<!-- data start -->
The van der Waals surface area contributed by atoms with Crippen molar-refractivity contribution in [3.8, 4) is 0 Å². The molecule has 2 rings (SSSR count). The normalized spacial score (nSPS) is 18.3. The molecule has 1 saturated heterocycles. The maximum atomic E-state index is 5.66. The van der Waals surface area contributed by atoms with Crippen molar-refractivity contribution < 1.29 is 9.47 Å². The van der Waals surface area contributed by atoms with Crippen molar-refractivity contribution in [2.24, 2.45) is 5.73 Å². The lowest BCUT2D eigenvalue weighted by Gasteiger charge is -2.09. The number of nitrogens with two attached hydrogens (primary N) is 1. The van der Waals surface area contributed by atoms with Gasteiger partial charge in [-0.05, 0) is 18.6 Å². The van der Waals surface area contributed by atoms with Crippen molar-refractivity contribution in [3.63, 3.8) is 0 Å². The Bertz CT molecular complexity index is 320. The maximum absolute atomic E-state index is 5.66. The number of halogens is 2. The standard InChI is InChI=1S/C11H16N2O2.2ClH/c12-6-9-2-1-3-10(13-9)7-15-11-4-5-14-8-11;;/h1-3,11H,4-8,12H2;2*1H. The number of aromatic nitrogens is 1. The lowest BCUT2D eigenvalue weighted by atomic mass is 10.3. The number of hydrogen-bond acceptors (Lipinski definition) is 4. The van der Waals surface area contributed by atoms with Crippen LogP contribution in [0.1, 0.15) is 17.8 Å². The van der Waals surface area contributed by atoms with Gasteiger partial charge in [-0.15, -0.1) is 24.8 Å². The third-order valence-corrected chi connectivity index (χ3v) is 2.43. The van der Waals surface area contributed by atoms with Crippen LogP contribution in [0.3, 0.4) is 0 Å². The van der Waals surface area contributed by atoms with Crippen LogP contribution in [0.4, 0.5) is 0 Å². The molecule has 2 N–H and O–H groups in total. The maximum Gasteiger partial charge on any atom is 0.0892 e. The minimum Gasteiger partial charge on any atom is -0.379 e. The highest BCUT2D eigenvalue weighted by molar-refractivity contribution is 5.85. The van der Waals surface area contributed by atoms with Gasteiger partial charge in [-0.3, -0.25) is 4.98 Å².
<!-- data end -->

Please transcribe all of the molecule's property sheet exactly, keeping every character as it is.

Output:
The van der Waals surface area contributed by atoms with Crippen molar-refractivity contribution in [3.8, 4) is 0 Å². The molecule has 2 rings (SSSR count). The normalized spacial score (nSPS) is 18.3. The molecule has 1 saturated heterocycles. The maximum atomic E-state index is 5.66. The van der Waals surface area contributed by atoms with Crippen molar-refractivity contribution < 1.29 is 9.47 Å². The van der Waals surface area contributed by atoms with Crippen molar-refractivity contribution in [2.24, 2.45) is 5.73 Å². The lowest BCUT2D eigenvalue weighted by Gasteiger charge is -2.09. The number of nitrogens with two attached hydrogens (primary N) is 1. The van der Waals surface area contributed by atoms with Gasteiger partial charge in [-0.05, 0) is 18.6 Å². The van der Waals surface area contributed by atoms with Crippen molar-refractivity contribution in [3.63, 3.8) is 0 Å². The Bertz CT molecular complexity index is 320. The maximum absolute atomic E-state index is 5.66. The number of halogens is 2. The standard InChI is InChI=1S/C11H16N2O2.2ClH/c12-6-9-2-1-3-10(13-9)7-15-11-4-5-14-8-11;;/h1-3,11H,4-8,12H2;2*1H. The number of aromatic nitrogens is 1. The lowest BCUT2D eigenvalue weighted by atomic mass is 10.3. The number of hydrogen-bond acceptors (Lipinski definition) is 4. The van der Waals surface area contributed by atoms with Crippen LogP contribution in [0.1, 0.15) is 17.8 Å². The van der Waals surface area contributed by atoms with Gasteiger partial charge in [-0.15, -0.1) is 24.8 Å². The third-order valence-corrected chi connectivity index (χ3v) is 2.43. The van der Waals surface area contributed by atoms with Crippen LogP contribution in [0.3, 0.4) is 0 Å². The van der Waals surface area contributed by atoms with Crippen LogP contribution in [0.4, 0.5) is 0 Å². The molecule has 2 N–H and O–H groups in total. The maximum Gasteiger partial charge on any atom is 0.0892 e. The minimum Gasteiger partial charge on any atom is -0.379 e. The highest BCUT2D eigenvalue weighted by molar-refractivity contribution is 5.85. The van der Waals surface area contributed by atoms with Gasteiger partial charge in [-0.3, -0.25) is 4.98 Å².